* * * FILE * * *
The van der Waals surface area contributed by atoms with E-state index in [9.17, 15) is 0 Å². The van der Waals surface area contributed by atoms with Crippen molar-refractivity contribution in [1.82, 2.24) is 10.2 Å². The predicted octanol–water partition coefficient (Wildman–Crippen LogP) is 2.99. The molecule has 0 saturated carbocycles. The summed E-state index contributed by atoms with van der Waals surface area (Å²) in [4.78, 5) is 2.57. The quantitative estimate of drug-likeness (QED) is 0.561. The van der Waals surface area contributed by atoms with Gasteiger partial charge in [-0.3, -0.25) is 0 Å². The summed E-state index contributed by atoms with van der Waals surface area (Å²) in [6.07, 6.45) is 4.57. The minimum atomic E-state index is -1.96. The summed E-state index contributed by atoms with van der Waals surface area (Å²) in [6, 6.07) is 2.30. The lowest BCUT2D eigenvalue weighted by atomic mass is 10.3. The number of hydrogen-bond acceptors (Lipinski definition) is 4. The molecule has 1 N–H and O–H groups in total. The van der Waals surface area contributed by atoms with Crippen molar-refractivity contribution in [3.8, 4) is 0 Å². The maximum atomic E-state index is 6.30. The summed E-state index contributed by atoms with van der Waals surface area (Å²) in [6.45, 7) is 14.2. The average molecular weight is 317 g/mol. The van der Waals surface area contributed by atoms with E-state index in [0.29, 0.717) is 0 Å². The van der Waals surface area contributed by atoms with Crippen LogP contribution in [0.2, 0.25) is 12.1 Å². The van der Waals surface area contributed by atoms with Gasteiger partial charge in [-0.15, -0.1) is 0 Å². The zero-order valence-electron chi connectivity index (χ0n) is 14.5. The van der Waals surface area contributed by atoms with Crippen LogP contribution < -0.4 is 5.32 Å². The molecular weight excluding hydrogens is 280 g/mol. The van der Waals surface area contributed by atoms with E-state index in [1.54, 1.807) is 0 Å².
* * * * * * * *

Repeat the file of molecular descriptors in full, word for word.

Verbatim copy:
The van der Waals surface area contributed by atoms with E-state index in [9.17, 15) is 0 Å². The van der Waals surface area contributed by atoms with Crippen molar-refractivity contribution in [1.82, 2.24) is 10.2 Å². The predicted octanol–water partition coefficient (Wildman–Crippen LogP) is 2.99. The molecule has 0 saturated carbocycles. The summed E-state index contributed by atoms with van der Waals surface area (Å²) in [4.78, 5) is 2.57. The quantitative estimate of drug-likeness (QED) is 0.561. The van der Waals surface area contributed by atoms with Gasteiger partial charge in [-0.3, -0.25) is 0 Å². The summed E-state index contributed by atoms with van der Waals surface area (Å²) in [6.07, 6.45) is 4.57. The minimum atomic E-state index is -1.96. The summed E-state index contributed by atoms with van der Waals surface area (Å²) in [6, 6.07) is 2.30. The lowest BCUT2D eigenvalue weighted by atomic mass is 10.3. The number of hydrogen-bond acceptors (Lipinski definition) is 4. The molecule has 1 N–H and O–H groups in total. The van der Waals surface area contributed by atoms with Crippen molar-refractivity contribution in [3.8, 4) is 0 Å². The maximum atomic E-state index is 6.30. The summed E-state index contributed by atoms with van der Waals surface area (Å²) in [6.45, 7) is 14.2. The average molecular weight is 317 g/mol. The van der Waals surface area contributed by atoms with E-state index in [0.29, 0.717) is 0 Å². The van der Waals surface area contributed by atoms with Crippen LogP contribution in [0.2, 0.25) is 12.1 Å². The van der Waals surface area contributed by atoms with Gasteiger partial charge in [-0.15, -0.1) is 0 Å². The zero-order valence-electron chi connectivity index (χ0n) is 14.5. The van der Waals surface area contributed by atoms with Crippen LogP contribution < -0.4 is 5.32 Å². The molecular weight excluding hydrogens is 280 g/mol. The van der Waals surface area contributed by atoms with E-state index in [1.54, 1.807) is 0 Å².